Taking Baselines

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honeypots for windows
Chapter 10 - Honeypot Monitoring
Honeypots for Windows
by Roger A. Grimes
Apress 2005
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Monitoring begins with documenting the current honeypot system thoroughly. You cannot figure what has changed if you didn’t know what the beginning state looked like. Taking baselines is the first step in honeypot data collection, as illustrated in Figure 10-1.

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Figure 10-1: Honeypot data-collection strategy

Real Windows honeypot baselines are obtained by documenting normal disk/file structures, OS activity, objects and their permissions, and network activity.

Begin by documenting all the network settings, IP addresses, MAC addresses, and routing tables. When trying to follow a hacker’s trail, having your honeypot system’s TCP/IP configuration documented and handy will help in the forensic investigation. Document everything you can about each honeypot, including the following:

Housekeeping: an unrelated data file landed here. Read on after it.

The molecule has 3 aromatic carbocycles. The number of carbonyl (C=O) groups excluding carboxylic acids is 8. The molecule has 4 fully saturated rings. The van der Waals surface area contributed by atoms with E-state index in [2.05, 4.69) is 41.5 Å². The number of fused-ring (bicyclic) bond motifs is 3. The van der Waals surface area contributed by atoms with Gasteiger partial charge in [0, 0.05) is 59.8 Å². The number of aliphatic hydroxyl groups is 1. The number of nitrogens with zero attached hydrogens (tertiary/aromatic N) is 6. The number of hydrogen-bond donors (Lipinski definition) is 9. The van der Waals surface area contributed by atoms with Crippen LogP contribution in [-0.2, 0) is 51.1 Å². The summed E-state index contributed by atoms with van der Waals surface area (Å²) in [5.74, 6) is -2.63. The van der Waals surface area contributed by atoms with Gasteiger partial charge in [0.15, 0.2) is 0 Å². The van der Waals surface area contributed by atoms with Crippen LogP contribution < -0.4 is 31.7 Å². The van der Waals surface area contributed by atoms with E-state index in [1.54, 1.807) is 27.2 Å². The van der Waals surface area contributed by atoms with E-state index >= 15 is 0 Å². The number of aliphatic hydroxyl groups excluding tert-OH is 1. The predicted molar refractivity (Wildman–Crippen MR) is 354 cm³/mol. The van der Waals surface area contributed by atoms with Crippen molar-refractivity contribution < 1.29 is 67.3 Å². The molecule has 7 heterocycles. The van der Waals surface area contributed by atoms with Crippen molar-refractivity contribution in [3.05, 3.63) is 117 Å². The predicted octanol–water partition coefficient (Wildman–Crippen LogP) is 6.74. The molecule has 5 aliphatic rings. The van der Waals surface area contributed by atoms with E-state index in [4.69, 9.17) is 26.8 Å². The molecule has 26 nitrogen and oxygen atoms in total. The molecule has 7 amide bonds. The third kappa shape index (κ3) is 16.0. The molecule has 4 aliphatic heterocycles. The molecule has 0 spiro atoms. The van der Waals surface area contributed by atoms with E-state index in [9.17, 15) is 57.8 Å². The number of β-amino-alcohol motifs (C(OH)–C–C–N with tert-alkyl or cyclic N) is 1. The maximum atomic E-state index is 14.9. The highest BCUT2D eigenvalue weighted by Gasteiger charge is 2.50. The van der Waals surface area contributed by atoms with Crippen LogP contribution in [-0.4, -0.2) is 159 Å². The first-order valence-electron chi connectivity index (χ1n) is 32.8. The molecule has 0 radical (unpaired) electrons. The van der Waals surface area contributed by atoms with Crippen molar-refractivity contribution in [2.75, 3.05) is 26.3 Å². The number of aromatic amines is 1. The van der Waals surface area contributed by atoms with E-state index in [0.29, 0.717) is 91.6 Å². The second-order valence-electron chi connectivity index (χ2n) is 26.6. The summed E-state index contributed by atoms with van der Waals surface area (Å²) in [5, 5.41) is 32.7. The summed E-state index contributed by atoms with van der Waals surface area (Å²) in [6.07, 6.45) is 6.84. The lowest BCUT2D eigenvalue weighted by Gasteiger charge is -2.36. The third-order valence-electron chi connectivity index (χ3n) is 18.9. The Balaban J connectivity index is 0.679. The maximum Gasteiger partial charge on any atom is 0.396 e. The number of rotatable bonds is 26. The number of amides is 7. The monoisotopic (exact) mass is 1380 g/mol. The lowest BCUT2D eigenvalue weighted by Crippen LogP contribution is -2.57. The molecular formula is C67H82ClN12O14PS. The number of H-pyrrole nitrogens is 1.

• Normal network traffic protocols

  • Normal network and host utilization levels

  • User and computer objects, and their SIDs

  • User login account names and passwords

  • User permissions and privileges

  • User special privileges (user rights assignment) and membership of each

  • Logon and authentication protocols (anonymous, LM, NTLM, and Kerberos)

  • Password and account lockout policies

  • Any IPSec policies (or any other secure channel protocols, like SSL or SMB signing)

  • Disk configuration, file system type, total disk size, number of volumes or partitions, total volume or partition size, free space per volume or partition

  • Files and directories (names, locations, sizes, dates, and MD5 hash)

  • File permissions

  • Registry settings and permissions

  • Groups (local and otherwise), group memberships, permissions, and SIDs

  • Shares and permissions

  • Programs and processes

  • Services (status, startup type, and logon service account name and password)

  • Normal event log messages during operating, startup, and shutdown

  • Programs that automatically run each time the computer starts

  • Any local computer policy or group policy objects (if used)

  • Any machine or user certificates (if used)

If this seems like a lot of information, it is! But without it, finding out what the hacker manipulated or changed could be difficult. Use automated data-collection programs when you can, and manually document only when you must.